I've made an app that plays music using AVAudioPlayer. It either uploads or downloads songs, writes them to Core Data, then recalls them to play when selected. All of the fifteen songs that I've been testing with operate normally using both the iPhone Music Client and my own computer.
However, three of them don't play back on the app. Specifically, I can upload these fifteen songs in any order, clear my Model.sqlite, download them again into the app, and find that three of them just don't play. They do, however, have the right title and artist.
Looking into this, I noticed that the difference is that the non-working files are .m4a. How do I play files of that format with AVAudioPlayer?
EDIT ("Whats "recalling?", what URL do you initialise AVAudioPlayer with?"):
There is a server with songs that the user can access through the app. After choosing which subset S to retrieve, the app then downloads S and writes it to a CoreModel using NSManagedObjectContext. Each song is stored as a separate entity with a unique ID and a relationship to a subset entity (in this case, S).
When I "recall" using the AppDelegate to get the right song using the context, the data is returned as well. I then initialize the AVAudioPlayer like so:
[[AVAudioPlayer alloc] initWithData:(NSData *)[currentSong valueForKey:@"data"] error:nil];
... So I wrote that and then realized that I haven't actually checked out what the error is (silly me). I found that it's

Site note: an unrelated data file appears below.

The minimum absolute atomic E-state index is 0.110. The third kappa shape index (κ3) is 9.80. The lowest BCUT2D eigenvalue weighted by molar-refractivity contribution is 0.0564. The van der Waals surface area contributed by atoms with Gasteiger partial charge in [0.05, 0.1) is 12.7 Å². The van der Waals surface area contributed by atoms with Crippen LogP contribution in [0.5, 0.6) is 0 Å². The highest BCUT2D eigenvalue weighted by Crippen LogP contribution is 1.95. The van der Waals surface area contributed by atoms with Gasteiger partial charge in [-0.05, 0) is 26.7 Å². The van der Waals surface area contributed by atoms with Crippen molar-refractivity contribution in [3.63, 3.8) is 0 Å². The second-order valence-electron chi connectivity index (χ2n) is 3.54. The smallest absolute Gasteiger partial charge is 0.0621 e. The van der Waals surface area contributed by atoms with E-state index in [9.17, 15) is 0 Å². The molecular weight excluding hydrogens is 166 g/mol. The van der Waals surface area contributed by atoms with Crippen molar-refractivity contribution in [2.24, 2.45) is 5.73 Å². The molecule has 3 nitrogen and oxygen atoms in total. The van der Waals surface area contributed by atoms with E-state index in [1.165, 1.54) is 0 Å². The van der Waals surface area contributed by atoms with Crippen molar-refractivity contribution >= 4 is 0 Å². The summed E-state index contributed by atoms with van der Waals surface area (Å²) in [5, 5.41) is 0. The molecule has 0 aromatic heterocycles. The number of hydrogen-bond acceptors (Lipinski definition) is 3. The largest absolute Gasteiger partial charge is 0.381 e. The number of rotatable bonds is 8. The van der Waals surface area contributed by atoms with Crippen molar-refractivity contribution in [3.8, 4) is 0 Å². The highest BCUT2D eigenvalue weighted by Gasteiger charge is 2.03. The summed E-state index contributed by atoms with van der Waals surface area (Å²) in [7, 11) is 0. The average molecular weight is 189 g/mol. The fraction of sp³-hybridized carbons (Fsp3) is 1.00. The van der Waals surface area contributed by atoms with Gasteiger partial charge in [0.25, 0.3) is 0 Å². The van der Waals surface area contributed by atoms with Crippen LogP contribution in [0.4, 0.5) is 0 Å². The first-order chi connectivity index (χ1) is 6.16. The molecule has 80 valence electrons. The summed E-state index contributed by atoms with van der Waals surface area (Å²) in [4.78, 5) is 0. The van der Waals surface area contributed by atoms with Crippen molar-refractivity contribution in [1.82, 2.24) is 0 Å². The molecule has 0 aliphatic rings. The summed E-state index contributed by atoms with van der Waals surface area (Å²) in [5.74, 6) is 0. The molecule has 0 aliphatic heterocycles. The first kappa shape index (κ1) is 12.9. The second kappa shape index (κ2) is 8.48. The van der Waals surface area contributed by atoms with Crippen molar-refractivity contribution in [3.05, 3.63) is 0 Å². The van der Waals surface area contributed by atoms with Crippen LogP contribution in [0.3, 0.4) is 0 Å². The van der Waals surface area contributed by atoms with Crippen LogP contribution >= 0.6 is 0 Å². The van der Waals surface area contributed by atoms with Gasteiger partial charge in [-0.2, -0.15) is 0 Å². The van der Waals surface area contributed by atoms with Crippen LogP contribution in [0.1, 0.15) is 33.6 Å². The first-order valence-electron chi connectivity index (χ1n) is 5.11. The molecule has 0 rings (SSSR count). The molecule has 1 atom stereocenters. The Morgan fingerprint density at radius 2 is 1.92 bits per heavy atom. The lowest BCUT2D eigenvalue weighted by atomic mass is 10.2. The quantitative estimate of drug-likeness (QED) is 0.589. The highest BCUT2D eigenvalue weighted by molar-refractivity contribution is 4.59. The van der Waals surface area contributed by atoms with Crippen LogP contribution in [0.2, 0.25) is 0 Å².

OSStatus error 1954115647, which returns as Unsupported File Type. Looking into this a bit more, I found this iPhone: AVAudioPlayer unsupported file type. A solution is presented there as either trimming off bad data in the beginning or initializing from the contents of a URL. Is it possible to find where the data is written to in core model to feed that as the URL?
EDIT: (Compare files. Are they different?)
Yes, they are. I'm grabbing a sample .m4a file from my server, which was uploaded by the app, and comparing it to the one that's in iTunes. What I found is that the file is cut off before offset 229404 (out of 2906191 bytes), which starts
20680001 A0000E21. In the iTunes version,
0028D83B 6D646174 lies before those bytes. Before that is a big block of zeroes preceded by a big block of data preceded by iTunes encoding information. At the very top is more encoding information listing the file as being M4A.